Carol’s book list

In our Hunter one-name study, the General Register Office is a great place to find data on births, marriages, deaths, occupations (especially researching the medical field), and family patterns of morbidity and mortality prior to general registration. When did doctors first start to take over classification of death on death certificates?

When national registration was set up the medical profession must have helped construct the ‘nosologies’ categories of causes of death to be used. From the beginning if people had a medical attendant at death then the doctor would inform the Registrar in a signed statement. But the bulk of the population did not. Three parties were involved here, the original informant using ‘folklore’, the Registrar trying to make that into something acceptable to write on the certificate and the clerks in London who have to put it into a category. The history of death registration shows the medical profession slowly becoming involved but always using the current ‘nosology’ of the ONS. Once we had the NHS everyone had a GP but the informant was still a member of the family.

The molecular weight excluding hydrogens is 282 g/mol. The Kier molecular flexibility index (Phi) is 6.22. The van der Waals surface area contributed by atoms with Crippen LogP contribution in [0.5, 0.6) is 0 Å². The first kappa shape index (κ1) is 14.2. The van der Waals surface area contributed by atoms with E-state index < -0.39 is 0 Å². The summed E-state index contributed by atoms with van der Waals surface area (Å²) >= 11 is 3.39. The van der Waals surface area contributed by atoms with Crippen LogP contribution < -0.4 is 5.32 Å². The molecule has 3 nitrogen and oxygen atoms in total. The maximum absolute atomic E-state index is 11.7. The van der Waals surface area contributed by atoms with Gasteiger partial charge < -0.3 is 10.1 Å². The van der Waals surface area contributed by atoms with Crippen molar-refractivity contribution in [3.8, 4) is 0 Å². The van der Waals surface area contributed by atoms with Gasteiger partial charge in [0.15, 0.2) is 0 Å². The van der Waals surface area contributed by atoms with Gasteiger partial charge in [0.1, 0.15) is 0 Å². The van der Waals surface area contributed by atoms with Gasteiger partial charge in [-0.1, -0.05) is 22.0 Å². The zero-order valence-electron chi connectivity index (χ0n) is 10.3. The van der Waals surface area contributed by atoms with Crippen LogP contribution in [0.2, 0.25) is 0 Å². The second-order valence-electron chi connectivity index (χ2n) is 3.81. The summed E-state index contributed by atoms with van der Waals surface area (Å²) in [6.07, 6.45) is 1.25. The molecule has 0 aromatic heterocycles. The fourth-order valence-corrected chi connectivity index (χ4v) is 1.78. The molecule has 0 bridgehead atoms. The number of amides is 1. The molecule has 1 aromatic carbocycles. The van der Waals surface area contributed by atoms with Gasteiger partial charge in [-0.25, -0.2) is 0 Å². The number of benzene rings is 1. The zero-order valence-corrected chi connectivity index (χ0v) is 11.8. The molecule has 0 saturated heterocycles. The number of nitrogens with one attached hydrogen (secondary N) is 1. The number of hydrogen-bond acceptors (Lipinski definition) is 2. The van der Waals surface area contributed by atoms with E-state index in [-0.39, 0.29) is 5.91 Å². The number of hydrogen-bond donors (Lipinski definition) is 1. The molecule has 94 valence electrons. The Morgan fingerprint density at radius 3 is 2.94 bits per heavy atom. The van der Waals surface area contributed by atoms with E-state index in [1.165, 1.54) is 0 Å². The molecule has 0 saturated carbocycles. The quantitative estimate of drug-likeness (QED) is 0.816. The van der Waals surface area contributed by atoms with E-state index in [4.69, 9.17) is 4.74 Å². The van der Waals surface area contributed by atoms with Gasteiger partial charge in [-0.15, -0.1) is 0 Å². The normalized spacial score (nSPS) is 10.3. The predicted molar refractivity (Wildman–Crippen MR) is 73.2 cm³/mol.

The classifications; the ‘Nosologies’ changed with increased medical knowledge and are still changing ie what is happening to calculation of Corvid deaths.

The next of kin of the dead one are required, when they can, to report a death. Certificates post 1870 began to detail the relationship.

“Old Age” is no longer accepted as cause of death. This category was originally used in 1837 but no longer is this category seen.

There are two books added to my library:

People Count A history of the General Register Office by Muriel Nissel (1987) and An Atlas of Victorian Mortality by Robert Woods & Nicola Shelton.

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